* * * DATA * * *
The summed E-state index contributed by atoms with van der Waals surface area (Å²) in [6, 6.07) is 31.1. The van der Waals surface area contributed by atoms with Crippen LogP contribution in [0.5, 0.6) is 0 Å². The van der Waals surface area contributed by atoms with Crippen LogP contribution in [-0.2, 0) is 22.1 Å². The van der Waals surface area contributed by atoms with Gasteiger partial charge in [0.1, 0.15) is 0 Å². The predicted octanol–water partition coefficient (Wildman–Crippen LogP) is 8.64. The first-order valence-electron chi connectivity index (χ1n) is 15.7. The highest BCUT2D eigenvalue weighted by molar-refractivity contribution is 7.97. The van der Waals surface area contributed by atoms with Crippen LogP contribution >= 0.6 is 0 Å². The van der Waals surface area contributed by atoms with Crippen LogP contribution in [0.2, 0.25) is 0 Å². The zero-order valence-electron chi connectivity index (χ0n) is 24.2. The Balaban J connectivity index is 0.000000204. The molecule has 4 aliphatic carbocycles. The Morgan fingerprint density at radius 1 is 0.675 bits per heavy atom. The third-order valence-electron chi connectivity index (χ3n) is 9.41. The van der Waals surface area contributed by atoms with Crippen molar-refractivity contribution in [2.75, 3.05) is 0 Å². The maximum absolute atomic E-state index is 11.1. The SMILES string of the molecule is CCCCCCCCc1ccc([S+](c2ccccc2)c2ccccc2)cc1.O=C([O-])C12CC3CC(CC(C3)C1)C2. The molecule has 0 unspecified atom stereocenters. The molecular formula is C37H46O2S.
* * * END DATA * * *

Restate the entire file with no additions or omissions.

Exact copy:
The summed E-state index contributed by atoms with van der Waals surface area (Å²) in [6, 6.07) is 31.1. The van der Waals surface area contributed by atoms with Crippen LogP contribution in [0.5, 0.6) is 0 Å². The van der Waals surface area contributed by atoms with Crippen LogP contribution in [-0.2, 0) is 22.1 Å². The van der Waals surface area contributed by atoms with Gasteiger partial charge in [0.1, 0.15) is 0 Å². The predicted octanol–water partition coefficient (Wildman–Crippen LogP) is 8.64. The first-order valence-electron chi connectivity index (χ1n) is 15.7. The highest BCUT2D eigenvalue weighted by molar-refractivity contribution is 7.97. The van der Waals surface area contributed by atoms with Crippen LogP contribution >= 0.6 is 0 Å². The van der Waals surface area contributed by atoms with Crippen LogP contribution in [0.2, 0.25) is 0 Å². The zero-order valence-electron chi connectivity index (χ0n) is 24.2. The Balaban J connectivity index is 0.000000204. The molecule has 4 aliphatic carbocycles. The Morgan fingerprint density at radius 1 is 0.675 bits per heavy atom. The third-order valence-electron chi connectivity index (χ3n) is 9.41. The van der Waals surface area contributed by atoms with Crippen molar-refractivity contribution in [2.75, 3.05) is 0 Å². The maximum absolute atomic E-state index is 11.1. The SMILES string of the molecule is CCCCCCCCc1ccc([S+](c2ccccc2)c2ccccc2)cc1.O=C([O-])C12CC3CC(CC(C3)C1)C2. The molecule has 0 unspecified atom stereocenters. The molecular formula is C37H46O2S.